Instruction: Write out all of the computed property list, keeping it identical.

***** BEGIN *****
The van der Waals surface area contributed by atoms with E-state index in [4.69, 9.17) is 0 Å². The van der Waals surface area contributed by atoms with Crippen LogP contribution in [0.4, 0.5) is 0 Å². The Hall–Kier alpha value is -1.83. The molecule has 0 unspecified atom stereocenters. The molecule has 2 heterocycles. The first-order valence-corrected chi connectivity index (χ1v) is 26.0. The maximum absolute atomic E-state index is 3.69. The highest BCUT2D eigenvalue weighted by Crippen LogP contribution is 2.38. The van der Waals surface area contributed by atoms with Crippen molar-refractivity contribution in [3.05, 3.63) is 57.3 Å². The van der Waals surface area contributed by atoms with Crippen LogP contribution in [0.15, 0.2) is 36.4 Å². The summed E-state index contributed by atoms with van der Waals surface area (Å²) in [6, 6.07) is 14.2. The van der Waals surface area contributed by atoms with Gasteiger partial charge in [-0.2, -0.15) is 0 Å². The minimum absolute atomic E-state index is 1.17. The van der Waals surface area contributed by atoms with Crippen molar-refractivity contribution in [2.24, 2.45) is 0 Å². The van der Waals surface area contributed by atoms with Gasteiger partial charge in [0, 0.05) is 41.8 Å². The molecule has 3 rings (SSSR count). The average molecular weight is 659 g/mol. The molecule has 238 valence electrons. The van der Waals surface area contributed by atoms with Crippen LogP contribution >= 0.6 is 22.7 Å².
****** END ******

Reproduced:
The van der Waals surface area contributed by atoms with E-state index in [4.69, 9.17) is 0 Å². The van der Waals surface area contributed by atoms with Crippen LogP contribution in [0.4, 0.5) is 0 Å². The Hall–Kier alpha value is -1.83. The molecule has 0 unspecified atom stereocenters. The molecule has 2 heterocycles. The first-order valence-corrected chi connectivity index (χ1v) is 26.0. The maximum absolute atomic E-state index is 3.69. The highest BCUT2D eigenvalue weighted by Crippen LogP contribution is 2.38. The van der Waals surface area contributed by atoms with Crippen molar-refractivity contribution in [3.05, 3.63) is 57.3 Å². The van der Waals surface area contributed by atoms with Crippen LogP contribution in [0.15, 0.2) is 36.4 Å². The summed E-state index contributed by atoms with van der Waals surface area (Å²) in [6, 6.07) is 14.2. The van der Waals surface area contributed by atoms with Gasteiger partial charge in [-0.2, -0.15) is 0 Å². The minimum absolute atomic E-state index is 1.17. The van der Waals surface area contributed by atoms with Crippen molar-refractivity contribution in [2.24, 2.45) is 0 Å². The van der Waals surface area contributed by atoms with Gasteiger partial charge in [0, 0.05) is 41.8 Å². The molecule has 3 rings (SSSR count). The average molecular weight is 659 g/mol. The molecule has 238 valence electrons. The van der Waals surface area contributed by atoms with Crippen LogP contribution >= 0.6 is 22.7 Å².